How to Foil Cybervillains: A Capsule Summary of Cybersecurity Assessments

How to Foil Cybervillains: A Capsule Summary of Cybersecurity Assessments

What are the leading types of cybersecurity assessments? And why do they matter?

As one professional put it, “Just because you haven’t been gotten yet doesn’t mean they’re still not out to get you.”

The fact is, even in the face of dramatically increased spending on information security worldwide, businesses like yours are more susceptible to data breaches and other threats than ever. Hackers and cybercriminals (who apparently never take a break) are at work around the clock and around the world deploying an increasingly sophisticated range of attacks.

Obviously, taking a solely reactive approach to cybersecurity will not cut it, nor will “hoping nothing happens.” Rather, reducing risk has to be an ongoing process incorporating a continuity of regular IT security assessments in defense of your company and your customers.

We’ve assembled the most effective preventive measures for your review:

Vulnerability scanning

Vulnerability scanning is a first-step technical assessment that thoroughly audits your network. The objective: to find all potential entry points that an attacker might seek to exploit. Going deeper, it determines the severity of each vulnerability identified to help information security teams prioritize remediation strategies. Vulnerability scanning presents you with a list of everything that’s wrong, which essentially becomes a roadmap for formulating a sustainable digital security strategy.

Penetration testing

Penetration testing is NOT vulnerability scanning, although the two are sometimes confused. A penetration test is a more granular, goal-specific assessment. Penetration testing serves to validate configurations that you already believe to be secure. Complex and highly targeted, it is best suited to organizations that have a solid security framework in place.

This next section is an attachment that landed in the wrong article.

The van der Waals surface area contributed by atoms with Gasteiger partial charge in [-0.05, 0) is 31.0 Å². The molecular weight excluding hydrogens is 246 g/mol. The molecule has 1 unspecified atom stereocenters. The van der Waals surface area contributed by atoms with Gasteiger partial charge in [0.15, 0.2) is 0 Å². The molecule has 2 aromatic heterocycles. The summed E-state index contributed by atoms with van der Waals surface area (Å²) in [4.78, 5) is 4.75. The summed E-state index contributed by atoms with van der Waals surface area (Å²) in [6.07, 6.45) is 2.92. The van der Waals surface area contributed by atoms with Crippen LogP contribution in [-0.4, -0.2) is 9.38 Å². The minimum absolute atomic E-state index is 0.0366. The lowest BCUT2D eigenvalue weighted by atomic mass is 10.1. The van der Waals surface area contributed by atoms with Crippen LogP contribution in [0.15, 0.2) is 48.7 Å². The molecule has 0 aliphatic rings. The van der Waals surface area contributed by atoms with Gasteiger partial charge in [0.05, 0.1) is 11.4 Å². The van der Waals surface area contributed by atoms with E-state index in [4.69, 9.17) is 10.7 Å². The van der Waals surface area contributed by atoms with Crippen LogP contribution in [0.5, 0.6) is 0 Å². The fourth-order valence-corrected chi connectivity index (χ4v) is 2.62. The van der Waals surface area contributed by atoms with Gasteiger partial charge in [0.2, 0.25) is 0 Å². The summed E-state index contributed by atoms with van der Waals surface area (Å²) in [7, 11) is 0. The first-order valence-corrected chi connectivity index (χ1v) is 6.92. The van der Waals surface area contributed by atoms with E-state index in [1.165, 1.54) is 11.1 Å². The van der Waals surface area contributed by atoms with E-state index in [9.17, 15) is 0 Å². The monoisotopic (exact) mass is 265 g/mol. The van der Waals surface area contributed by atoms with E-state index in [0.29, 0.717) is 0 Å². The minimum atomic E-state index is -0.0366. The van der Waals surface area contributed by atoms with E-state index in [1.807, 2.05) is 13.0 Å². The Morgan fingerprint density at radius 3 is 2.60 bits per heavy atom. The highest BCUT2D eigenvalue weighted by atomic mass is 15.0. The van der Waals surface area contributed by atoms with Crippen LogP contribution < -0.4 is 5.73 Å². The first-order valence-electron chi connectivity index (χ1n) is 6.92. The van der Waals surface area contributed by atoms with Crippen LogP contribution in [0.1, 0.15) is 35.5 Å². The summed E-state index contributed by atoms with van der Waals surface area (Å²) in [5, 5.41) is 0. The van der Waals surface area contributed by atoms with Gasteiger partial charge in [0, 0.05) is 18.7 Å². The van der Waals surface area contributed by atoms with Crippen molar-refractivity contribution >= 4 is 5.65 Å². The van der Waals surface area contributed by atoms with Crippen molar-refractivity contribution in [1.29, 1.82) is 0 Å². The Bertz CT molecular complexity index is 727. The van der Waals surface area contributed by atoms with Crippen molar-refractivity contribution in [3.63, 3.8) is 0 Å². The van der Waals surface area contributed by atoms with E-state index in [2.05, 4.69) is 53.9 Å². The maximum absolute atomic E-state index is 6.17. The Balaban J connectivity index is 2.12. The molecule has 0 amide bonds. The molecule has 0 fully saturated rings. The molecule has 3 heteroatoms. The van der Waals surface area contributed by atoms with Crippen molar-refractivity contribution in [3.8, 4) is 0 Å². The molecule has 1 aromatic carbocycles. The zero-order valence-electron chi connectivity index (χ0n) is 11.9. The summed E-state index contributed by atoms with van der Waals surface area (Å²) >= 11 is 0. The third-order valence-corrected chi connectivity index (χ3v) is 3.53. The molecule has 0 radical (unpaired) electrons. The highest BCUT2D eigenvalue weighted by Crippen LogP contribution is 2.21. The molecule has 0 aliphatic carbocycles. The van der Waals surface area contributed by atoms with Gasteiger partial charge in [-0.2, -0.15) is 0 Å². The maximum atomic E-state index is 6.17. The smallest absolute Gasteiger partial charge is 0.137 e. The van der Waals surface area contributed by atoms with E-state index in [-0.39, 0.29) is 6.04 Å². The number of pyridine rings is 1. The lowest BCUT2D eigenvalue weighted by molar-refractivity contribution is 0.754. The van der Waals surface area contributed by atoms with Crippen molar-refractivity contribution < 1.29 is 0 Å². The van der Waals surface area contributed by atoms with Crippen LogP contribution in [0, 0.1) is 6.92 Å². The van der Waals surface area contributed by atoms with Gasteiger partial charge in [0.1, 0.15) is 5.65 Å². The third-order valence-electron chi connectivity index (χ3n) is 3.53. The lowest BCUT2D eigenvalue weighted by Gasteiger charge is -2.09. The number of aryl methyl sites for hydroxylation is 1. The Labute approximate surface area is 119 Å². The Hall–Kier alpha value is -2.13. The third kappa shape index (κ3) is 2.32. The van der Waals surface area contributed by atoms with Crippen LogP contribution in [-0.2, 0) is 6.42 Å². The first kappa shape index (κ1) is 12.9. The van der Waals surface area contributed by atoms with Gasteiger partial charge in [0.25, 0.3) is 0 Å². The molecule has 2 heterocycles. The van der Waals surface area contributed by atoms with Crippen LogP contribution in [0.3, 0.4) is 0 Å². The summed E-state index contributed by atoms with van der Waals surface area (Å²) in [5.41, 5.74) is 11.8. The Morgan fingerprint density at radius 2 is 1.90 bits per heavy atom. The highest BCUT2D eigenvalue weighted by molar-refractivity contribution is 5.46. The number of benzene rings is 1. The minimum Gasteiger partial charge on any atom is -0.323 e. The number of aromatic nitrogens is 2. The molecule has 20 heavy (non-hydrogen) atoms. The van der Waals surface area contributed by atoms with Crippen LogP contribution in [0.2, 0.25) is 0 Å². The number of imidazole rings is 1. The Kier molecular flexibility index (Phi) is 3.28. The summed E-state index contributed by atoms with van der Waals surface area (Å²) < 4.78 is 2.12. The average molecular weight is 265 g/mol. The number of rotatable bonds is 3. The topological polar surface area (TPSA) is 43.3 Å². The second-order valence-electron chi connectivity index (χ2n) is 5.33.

Risk assessment

We find a lack of consensus about precisely what risk assessments are and what purpose they serve. So let’s clear that up. High-level, a risk assessment is meant to determine a tolerable level of risk to your organization’s infrastructure by “weighing up” the probability and impact of a particular type of attack. Risk assessments go beyond IT to incorporate overall business risk and help you define an optimal security budget.

Threat assessment

Traditionally, threat assessments have focused more on physical attacks than technological ones, but the lines have blurred significantly as organizations have become more IT-reliant. As the name implies, such an assessment determines the severity of a specific threat made to an organization. In a digital context, this encompasses the identification of data and systems compromised due to an attack. The goal - determine a threat’s authenticity and severity.

Security audit

Focused more on people and processes, a security audit furnishes you with a thorough overview of your organization’s existing security systems and processes to determine areas requiring improvement. Typically, it incorporates employee training programs and compliance efforts – including validating conformance with standardized security practices like those outlined by NIST.

Threat modeling

Threat modeling helps you visualize how various types of attacks could potentially be carried out against your organization. Beginning with a proposed threat agent and attack scenario, it is recommended when any major changes are made to a company’s operational infrastructure. Businesses typically (and gratefully) use threat modeling frequently when deploying new technologies.

Ethical hacking

Let’s talk hats. In cybersecurity parlance, you’ll often hear the terms white-hat, gray-hat and black-hat, which refer to the amount of internal information a tester has before carrying out a particular assessment. White-hat assessments provide full internal transparency. Black-hat assessments involve no inside knowledge, and gray-hats fall somewhere in between. A black-box assessment is carried out using a similar set of tools and processes that a cybercriminal would use, which potentially makes it one of the most effective ways to determine the resiliency of a particular system.

Charles IT helps solve your IT challenges – including cybersecurity - while you focus on growing your business. Call us today to start giving cybervillains something to worry about for a change.

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